Mock Duck, leader of Hip Sing Tong organization in Chinatown, New York City, New York
Photograph shows front and profile portraits of Sai Wing Mock, leader of Hip Sing Tong organization, which fought On Leong Tong for control of Chinatown.
Title devised by Library staff.
Forms part of: New York World-Telegram and the Sun Newspaper Photograph Collection (Library of Congress).
The New York World-Telegram, later known as the New York World-Telegram and The Sun, was a New York City newspaper from 1931 to 1967. The Library of Congress collection includes about 1 million photographs that the New York World-Telegram & Sun Newspaper assembled mostly 1890 and 1967, the year in which the newspaper closed. This newspaper photo morgue is typical of the files that newspapers maintain of images that either were published or were believed to have some future publication potential. Such files were periodically "weeded" by newspaper staff members. Much of the photography used by newspapers is "quick copy," and many images have been cropped, retouched, or highlighted for publication. Some images were taken by the newspaper's staff photographers while others came from wire press services, studios, or amateur photographers.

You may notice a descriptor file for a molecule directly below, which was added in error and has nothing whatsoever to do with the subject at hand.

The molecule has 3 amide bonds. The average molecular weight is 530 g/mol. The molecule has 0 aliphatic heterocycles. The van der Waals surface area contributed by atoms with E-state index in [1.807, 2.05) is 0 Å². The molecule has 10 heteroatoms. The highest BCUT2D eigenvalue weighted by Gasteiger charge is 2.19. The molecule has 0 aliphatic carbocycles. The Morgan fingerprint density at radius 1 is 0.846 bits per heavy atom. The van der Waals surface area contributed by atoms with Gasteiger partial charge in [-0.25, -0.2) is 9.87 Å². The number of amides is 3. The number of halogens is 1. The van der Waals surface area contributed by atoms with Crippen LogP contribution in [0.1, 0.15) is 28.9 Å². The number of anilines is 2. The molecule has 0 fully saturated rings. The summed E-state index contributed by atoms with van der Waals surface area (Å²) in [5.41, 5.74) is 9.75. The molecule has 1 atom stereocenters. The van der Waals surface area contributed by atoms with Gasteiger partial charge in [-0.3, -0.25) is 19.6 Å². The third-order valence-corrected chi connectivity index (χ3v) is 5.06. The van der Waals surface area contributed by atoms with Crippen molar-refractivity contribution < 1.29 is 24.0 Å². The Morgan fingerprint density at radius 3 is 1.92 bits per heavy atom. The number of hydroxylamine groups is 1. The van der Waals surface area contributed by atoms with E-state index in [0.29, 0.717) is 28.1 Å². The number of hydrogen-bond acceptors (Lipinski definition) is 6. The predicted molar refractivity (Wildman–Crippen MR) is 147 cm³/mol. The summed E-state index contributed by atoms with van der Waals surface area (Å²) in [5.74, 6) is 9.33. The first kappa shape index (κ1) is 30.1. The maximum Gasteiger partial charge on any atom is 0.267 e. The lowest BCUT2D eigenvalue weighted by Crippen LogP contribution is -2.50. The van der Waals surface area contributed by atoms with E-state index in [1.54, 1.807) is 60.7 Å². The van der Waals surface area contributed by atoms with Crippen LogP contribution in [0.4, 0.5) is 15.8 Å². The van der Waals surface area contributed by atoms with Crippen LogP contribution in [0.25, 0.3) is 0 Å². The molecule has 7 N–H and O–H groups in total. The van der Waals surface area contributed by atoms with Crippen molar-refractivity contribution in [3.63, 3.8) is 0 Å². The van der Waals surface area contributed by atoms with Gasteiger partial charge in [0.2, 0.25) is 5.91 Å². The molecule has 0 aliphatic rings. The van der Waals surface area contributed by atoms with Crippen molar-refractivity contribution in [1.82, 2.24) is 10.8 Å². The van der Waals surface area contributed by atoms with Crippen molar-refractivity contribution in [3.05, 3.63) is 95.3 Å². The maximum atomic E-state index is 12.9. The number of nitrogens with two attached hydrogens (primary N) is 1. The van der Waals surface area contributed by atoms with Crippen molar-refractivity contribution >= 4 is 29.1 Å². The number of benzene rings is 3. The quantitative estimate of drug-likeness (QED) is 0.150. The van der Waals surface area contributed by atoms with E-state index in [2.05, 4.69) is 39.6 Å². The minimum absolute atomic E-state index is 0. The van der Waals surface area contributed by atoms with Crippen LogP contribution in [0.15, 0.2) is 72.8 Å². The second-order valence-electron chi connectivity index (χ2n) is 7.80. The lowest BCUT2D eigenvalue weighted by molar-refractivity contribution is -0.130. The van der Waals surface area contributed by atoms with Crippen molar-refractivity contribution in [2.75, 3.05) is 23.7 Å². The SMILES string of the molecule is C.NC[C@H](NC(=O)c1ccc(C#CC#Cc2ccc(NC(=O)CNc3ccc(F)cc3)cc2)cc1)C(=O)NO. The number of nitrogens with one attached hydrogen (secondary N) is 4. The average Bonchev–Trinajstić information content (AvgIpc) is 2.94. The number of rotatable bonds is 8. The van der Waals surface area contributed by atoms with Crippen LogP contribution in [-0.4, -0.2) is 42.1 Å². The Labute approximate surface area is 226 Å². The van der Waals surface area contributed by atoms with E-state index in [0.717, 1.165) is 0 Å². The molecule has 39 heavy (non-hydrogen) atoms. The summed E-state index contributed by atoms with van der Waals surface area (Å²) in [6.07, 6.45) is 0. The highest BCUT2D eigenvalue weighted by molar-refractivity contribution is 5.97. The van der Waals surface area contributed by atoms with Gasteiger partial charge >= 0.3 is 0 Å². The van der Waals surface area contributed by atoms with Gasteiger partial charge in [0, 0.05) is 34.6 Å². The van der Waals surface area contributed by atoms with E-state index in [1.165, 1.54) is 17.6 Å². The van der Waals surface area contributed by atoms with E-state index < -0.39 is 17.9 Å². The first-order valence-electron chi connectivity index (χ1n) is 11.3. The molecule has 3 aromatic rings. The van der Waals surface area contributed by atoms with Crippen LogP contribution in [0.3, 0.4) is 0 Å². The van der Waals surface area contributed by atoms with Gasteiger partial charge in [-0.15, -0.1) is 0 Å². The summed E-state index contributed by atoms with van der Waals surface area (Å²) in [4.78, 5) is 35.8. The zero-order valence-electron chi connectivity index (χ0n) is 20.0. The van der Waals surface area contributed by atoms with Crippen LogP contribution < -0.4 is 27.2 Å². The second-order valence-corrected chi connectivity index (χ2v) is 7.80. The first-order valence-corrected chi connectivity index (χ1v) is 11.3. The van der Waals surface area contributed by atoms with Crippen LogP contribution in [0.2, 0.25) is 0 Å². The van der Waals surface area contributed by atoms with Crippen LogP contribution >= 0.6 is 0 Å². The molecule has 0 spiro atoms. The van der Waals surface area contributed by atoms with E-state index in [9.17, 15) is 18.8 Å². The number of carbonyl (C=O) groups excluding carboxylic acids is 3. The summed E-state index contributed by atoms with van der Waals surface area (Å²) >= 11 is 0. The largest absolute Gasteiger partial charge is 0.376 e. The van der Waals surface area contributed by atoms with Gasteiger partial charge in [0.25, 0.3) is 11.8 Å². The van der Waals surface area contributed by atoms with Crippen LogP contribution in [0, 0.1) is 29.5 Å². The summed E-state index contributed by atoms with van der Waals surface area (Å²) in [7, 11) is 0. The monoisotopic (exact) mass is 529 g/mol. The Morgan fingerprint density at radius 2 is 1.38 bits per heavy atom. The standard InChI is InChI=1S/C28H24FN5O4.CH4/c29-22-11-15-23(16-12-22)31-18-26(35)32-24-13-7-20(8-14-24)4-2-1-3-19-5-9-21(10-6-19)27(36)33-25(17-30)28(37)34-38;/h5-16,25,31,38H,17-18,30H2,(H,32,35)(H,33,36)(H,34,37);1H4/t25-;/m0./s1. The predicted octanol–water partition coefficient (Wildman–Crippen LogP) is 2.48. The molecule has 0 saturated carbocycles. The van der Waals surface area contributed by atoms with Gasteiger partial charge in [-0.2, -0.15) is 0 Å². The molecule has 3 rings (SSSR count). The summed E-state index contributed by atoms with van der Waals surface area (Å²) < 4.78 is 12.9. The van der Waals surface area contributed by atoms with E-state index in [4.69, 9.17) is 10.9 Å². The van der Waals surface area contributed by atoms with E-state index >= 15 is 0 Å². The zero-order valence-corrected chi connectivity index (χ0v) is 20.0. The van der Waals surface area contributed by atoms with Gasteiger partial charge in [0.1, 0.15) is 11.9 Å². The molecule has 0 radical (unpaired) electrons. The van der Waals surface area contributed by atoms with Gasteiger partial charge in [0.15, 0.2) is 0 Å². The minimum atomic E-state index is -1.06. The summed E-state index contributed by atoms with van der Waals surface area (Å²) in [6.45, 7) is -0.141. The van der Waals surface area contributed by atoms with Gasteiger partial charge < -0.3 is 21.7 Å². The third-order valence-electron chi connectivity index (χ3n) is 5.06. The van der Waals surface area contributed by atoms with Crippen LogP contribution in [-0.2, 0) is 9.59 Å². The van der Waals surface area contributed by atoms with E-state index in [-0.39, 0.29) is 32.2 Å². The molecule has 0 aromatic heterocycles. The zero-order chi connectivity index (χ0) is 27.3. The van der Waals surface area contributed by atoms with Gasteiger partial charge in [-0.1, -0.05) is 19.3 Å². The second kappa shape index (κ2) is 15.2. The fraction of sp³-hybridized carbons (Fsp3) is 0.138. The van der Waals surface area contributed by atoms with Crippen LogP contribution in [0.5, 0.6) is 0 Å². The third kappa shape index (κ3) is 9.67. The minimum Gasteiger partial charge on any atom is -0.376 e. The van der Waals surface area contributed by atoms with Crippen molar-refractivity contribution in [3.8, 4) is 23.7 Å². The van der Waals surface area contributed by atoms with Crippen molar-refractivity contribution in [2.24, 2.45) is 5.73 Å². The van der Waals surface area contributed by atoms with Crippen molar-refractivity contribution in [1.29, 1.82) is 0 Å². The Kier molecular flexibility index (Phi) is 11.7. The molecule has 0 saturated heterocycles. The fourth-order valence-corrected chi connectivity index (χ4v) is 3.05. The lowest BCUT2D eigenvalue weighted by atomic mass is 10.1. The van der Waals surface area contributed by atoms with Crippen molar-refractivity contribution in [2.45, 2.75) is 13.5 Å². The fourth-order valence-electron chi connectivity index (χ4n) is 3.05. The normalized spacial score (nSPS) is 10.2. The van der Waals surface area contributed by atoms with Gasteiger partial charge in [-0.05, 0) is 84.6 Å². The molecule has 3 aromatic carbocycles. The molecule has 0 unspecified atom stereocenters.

In the 19th century, a majority of Chinese immigrants were single men who worked for a while and returned home. At first, they were attracted to North America by the gold rush in California. A relatively large group of Chinese immigrated to the United States between the start of the California gold rush in 1849 and 1882, before federal law stopped their immigration. After the gold rush, Chinese immigrants worked as agricultural laborers, on railroad construction crews throughout the West, and in low-paying industrial jobs. Soon, many opened their own businesses such as restaurants, laundries, and other personal service concerns. With the onset of hard economic times in the 1870s, European immigrants and Americans began to compete for the jobs traditionally reserved for the Chinese. Such competition was accompanied by anti-Chinese sentiment, riots, and pressure, especially in California, for the exclusion of Chinese immigrants from the United States. The result was the Chinese Exclusion Act, passed by Congress in 1882. This Act virtually ended Chinese immigration for nearly a century.